These are "fuzzy numbers" from the Democratic side of the aisle, countered Pombo. "Our [current] energy policy is 'No'" to all energy development, he said. "You can't be 'No' on everything. This bill was a compromise between 24 different bills on offshore [energy]," and gives states the ability to protect 100 miles off their coasts and share revenues "exactly the same" as is done with production in interior states.
By 249 to 170, the House rejected a Democratic amendment offered by Markey to gut the provisions in HR 4761 that would expand leasing to include new areas of the federal OCS, yet maintain a provision requiring oil and natural gas producers to pay royalties on certain offshore leases once price thresholds are achieved.
This measure "takes out all the energy production. It is a callous disregard for the millions of jobs that have been lost" in the United States due to an energy policy that opposes drilling in many offshore areas, Pombo said. "This amendment went down big" in the House Resources Committee last month, he noted.
Lawmakers also defeated by 353 to 65 an amendment offered by Rep. Michael Bilrakis (R-FL), which sought to extend Florida's protections from oil and gas drilling up to 125 miles from the state's coastline.
The fate of the broad House OCS bill in the Senate is unclear. The Senate currently has its work cut out for itself just getting a narrower bill through that would make more acreage in the Lease 181 area in the eastern Gulf of Mexico available to producers. Some Capitol Hill aides believe the House bill will get a chilly reception in the Senate.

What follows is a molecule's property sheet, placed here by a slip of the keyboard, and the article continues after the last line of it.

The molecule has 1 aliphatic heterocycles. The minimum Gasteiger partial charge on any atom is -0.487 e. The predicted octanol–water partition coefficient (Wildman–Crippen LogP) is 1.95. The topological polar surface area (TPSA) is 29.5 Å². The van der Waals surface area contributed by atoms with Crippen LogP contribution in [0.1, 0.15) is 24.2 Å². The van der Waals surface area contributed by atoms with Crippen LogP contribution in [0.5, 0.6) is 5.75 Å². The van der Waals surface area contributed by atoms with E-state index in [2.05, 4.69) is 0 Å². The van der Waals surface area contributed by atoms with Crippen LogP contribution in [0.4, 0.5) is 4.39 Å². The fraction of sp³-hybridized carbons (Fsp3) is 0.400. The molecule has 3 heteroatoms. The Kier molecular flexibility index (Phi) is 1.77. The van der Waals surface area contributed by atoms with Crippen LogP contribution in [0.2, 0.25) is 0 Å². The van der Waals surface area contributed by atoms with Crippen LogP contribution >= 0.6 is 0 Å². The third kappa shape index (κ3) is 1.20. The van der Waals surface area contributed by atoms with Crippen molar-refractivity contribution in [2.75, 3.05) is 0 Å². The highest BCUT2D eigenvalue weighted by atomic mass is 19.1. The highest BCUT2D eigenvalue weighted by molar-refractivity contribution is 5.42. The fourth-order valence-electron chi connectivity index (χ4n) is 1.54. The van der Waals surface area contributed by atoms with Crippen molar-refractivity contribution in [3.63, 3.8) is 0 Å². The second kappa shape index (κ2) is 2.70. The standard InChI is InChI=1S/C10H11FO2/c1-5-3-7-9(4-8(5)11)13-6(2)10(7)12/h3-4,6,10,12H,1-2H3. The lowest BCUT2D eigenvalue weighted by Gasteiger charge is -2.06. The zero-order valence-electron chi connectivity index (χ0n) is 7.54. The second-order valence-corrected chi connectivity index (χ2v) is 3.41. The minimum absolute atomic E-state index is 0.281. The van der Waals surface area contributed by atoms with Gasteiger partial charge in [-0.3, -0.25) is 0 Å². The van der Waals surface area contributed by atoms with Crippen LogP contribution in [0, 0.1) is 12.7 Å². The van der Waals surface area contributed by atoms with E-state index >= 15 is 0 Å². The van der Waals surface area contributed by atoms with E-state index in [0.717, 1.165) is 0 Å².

But Sen. Pete Domenici (R-NM), chairman of the Senate Energy and Natural Resources Committee, last Thursday expressed his support for the House's efforts. "I am pleased the House is taking up important OCS legislation to increase our domestic supply of oil and gas...I think we should take all responsible steps to increase our own energy production," he said.
"I've had a number of productive meetings with Sen. [Mary] Landrieu and others about my Lease Sale 181 bill. We've made good progress in those meetings, but we're not there yet," Domenici noted. Still, "I remain optimistic...that we can pass a bill in the Senate in July, and potentially go to conference with the Pombo/Jindal bill just passed by the House."
Sen. Jeff Bingaman of New Mexico, the ranking Democrat on the Senate energy panel and co-sponsor of the Lease Sale 181 bill, had reservations about the House bill. "I strongly support the goal of increasing U.S. oil and gas production...But HR 4761 contains controversial provisions that would create, in the long term, a huge hole in our federal budget and undermine environmental protections on our lands and off our coasts," he said.
"Even the president opposes the diversion of hundreds of billions of dollars of revenue that is contained in the bill -- and he is right to do so," Bingaman noted. "There is very little time this year to pass energy legislation of any type. We are only likely to succeed if we avoid provisions that will weaken environmental standards or, as the administration has indicated, will compromise the long-term fiscal integrity of the government."